Announcement of the 2022 Kyoto Prize Laureates
The Kyoto Prize 2022 goes to an electronics engineer and applied physicist, to a population biologist and to a Tabla player.
Kyoto/London – The Inamori Foundation, established in 1984 by Kyocera founder Dr. Kazuo Inamori, is pleased to announce the laureates of the 2022 Kyoto Prize, an international award presented to individuals who have contributed significantly to the scientific, cultural, and spiritual betterment of humankind.
Each laureate will receive a diploma, the Kyoto Prize medal (20K gold), and prize money of 100 million yen (currently approx. 710,000 Euro). This year’s Prize goes to the following three individuals: Carver Mead, Gordon and Betty Moore Professor of Engineering and Applied Science at the California Institute of Technology, Bryan T. Grenfell, Kathryn Briger and Sarah Fenton Professor of Ecology and Evolutionary Biology and Public Affairs at the Princeton University as well as Zakir Hussain, a Tabla player from India.
The Kyoto Prize Laureates 2022
Prof. Dr. Carver Mead
Prof. Dr. Carver Mead proposed and promoted a new methodology to divide the increasingly complicated design process of very large-scale integration (VLSI) systems into logic, circuit, and layout designs, and to separate them from the manufacturing process. He also contributed greatly to the advancement of computer-aided design technology and paved the way to the electronic design automation of VLSIs that led to the immense development of VLSI-based electronics and industry.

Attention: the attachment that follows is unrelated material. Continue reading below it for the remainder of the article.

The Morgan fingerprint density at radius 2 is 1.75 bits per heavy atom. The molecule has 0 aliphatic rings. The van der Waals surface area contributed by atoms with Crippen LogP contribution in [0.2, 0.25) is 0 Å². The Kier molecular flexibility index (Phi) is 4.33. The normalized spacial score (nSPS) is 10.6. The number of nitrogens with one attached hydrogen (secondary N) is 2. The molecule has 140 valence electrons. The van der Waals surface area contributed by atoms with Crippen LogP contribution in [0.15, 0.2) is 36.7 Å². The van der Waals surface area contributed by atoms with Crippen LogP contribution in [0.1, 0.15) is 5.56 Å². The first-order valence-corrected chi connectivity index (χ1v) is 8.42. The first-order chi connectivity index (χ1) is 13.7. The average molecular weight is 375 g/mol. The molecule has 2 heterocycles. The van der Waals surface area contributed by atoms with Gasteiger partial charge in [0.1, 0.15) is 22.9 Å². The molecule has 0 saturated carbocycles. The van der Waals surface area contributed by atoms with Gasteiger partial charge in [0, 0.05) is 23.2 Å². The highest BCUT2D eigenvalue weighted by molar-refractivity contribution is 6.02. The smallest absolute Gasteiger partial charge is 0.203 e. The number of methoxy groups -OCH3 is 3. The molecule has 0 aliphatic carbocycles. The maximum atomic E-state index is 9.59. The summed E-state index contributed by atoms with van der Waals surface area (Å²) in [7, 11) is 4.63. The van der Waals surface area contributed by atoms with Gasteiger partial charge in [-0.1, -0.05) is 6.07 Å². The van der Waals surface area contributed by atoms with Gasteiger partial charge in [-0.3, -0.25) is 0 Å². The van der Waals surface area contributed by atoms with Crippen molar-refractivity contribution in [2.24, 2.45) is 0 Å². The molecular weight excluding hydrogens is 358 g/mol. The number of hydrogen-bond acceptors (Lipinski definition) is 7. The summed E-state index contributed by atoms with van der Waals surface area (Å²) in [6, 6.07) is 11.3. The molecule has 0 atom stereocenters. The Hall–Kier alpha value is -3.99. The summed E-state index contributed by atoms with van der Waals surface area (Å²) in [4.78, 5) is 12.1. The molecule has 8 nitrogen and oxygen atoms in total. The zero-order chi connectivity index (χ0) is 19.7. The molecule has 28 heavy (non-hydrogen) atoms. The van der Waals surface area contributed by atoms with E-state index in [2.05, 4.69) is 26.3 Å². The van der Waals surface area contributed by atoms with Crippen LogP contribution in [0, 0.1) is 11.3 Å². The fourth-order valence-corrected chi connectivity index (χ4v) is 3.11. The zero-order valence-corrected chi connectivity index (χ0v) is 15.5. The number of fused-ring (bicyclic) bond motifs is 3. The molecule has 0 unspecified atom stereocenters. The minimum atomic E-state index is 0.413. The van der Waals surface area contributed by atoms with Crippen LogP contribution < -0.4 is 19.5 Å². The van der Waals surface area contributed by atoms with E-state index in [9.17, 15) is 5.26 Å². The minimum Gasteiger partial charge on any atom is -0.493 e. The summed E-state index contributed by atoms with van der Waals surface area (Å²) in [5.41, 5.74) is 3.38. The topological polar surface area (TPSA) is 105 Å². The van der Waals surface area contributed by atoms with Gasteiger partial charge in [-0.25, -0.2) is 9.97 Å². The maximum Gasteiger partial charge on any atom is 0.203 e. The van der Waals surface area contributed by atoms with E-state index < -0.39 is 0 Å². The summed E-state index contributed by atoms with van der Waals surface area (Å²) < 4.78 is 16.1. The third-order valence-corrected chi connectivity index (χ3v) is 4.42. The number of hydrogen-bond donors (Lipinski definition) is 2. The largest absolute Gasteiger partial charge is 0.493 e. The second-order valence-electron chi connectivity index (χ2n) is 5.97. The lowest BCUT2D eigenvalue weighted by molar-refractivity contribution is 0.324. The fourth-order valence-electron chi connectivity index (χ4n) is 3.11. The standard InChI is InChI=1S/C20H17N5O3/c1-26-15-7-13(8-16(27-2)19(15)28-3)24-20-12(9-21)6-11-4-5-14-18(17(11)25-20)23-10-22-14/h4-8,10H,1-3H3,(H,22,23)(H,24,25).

Prof. Dr. Bryan T. Grenfell
Prof. Dr. Bryan T. Grenfell proposed “phylodynamics,” a methodology that predicts infectious disease dynamics of RNA viruses by considering viral evolution, and thus contributed to the development of the research field that integrates immune dynamics, epidemiology, and evolutionary biology. By virtue of these achievements, he has been instrumental in understanding infection mechanisms and proposing effective infectious disease control policies.
Zakir Hussain, a leading tabla player of Hindustani music transcended the framework of traditional Indian music and opened up a new world of music by collaborating with musicians of various genres from around the world. With his superb technique, engaging performances, and rich creativity, he made a tremendous impact on musicians worldwide.
Source: Inamori Foundation
Contact for further information:
Takeshi Nakajima (Mr.), Megumi Smith (Ms.)firstname.lastname@example.org